You have heard about how bad white bread is for your health, but you might still be missing out on some offenders that are actually worse. Sure, you stick to whole grain toast in the morning, but what about the other processed food you’re eating on a regular basis? The best thing you can do is to stick to this rule of thumb: Eat whole foods that are as close as possible to their original source, according to Manual Villacorta, MD. The next most important thing is to, of course, watch your portion sizes. Regardless, here are some processed carbohydrates that you might want to watch out for—chances are they sneak into your diet without you realizing it.
Fancy coffee drinks. Loaded with calories and sugar, the carbohydrate count in these drinks can go through the roof—with up to 60-80 grams of carbs per serving. With saturated fats from whipped cream and sugary flavorings, you’re looking at a dessert to be reckoned with.
Bagels. According to Villacorta, even whole-wheat bagels should be given a second thought. “Depending on the size, I normally recommend a bagel to someone who is going on a two-to three-hour run afterwards,” he says. The portion size is large, with 50 grams of carbs, and 250-300 calories per bagel.
Juice drinks and smoothies. Seems healthy, right? But a 16-oz fruit juice can come with 75 grams of carbs and 64 grams of sugar—this goes for smoothies, too. 4 ounces is usually a good serving, so if you want your morning smoothie or juice, stick to this small size.
Cheese crackers. Full of additives, chemicals, artificial colors, and high-fructose corn syrup, even the organic versions of these orange crackers aren’t great. The processed flour, high-fat cheese, and even 18 grams of carbs per serving certainly don’t help in making this an ideal after-school snack.
Baked goods. If you make your own healthy versions at home, that’s one thing, but if you’re getting the softball-sized muffins from your local coffee shop, you’re getting up to 64 grams of carbs and more than 30 grams of sugar. Try to stick to a two-ounce serving of a whole grain bran muffin instead.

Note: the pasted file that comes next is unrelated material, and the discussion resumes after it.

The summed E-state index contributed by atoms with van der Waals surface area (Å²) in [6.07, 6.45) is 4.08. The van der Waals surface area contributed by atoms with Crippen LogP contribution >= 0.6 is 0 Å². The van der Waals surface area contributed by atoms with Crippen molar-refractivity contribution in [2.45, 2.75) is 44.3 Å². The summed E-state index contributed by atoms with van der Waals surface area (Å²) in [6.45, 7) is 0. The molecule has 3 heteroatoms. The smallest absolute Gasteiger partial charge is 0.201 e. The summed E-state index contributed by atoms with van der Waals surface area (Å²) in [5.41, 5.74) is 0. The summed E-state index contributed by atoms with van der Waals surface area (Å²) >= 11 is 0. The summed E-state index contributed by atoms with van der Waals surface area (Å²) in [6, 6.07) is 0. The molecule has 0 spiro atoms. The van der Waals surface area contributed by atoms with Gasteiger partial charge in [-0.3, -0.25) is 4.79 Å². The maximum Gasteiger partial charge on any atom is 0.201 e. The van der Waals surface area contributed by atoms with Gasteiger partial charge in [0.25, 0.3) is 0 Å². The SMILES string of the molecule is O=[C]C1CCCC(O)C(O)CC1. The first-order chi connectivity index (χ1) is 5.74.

Fruity yogurt. If the fruit in your yogurt isn’t freshly sliced, you might want to rethink eating it. The jam-like fruit at the bottom of your yogurt container can double the amount of carbs in a plain yogurt, which is only 12-15 grams without the fruit. With the fruit additives, you’re getting about 30 grams of carbs—so stick to plain Greek yogurt and fresh-cut fruit instead.
Popcorn. Sure, you only eat it every now and then when you’re at the movies, but that’s the kind you should be avoiding. According to Villacorta, even one bag a week of movie theater popcorn is a bad thing—popcorn is already high in carbs, with 1,200 calories and 580 mg of sodium in a large bag—and that’s without the butter.
Yogurt-covered raisins. It’s a snack that’s easy to overeat, and even a ¼ cup has 20 grams of carbs and 19 grams of sugar—so stick to a small bar of dark chocolate instead.
Always consult your chiropractor or primary care physician for all your health related advice.
Image Credit: raisin bagel by ma_shimaro, used under a creative commons license.
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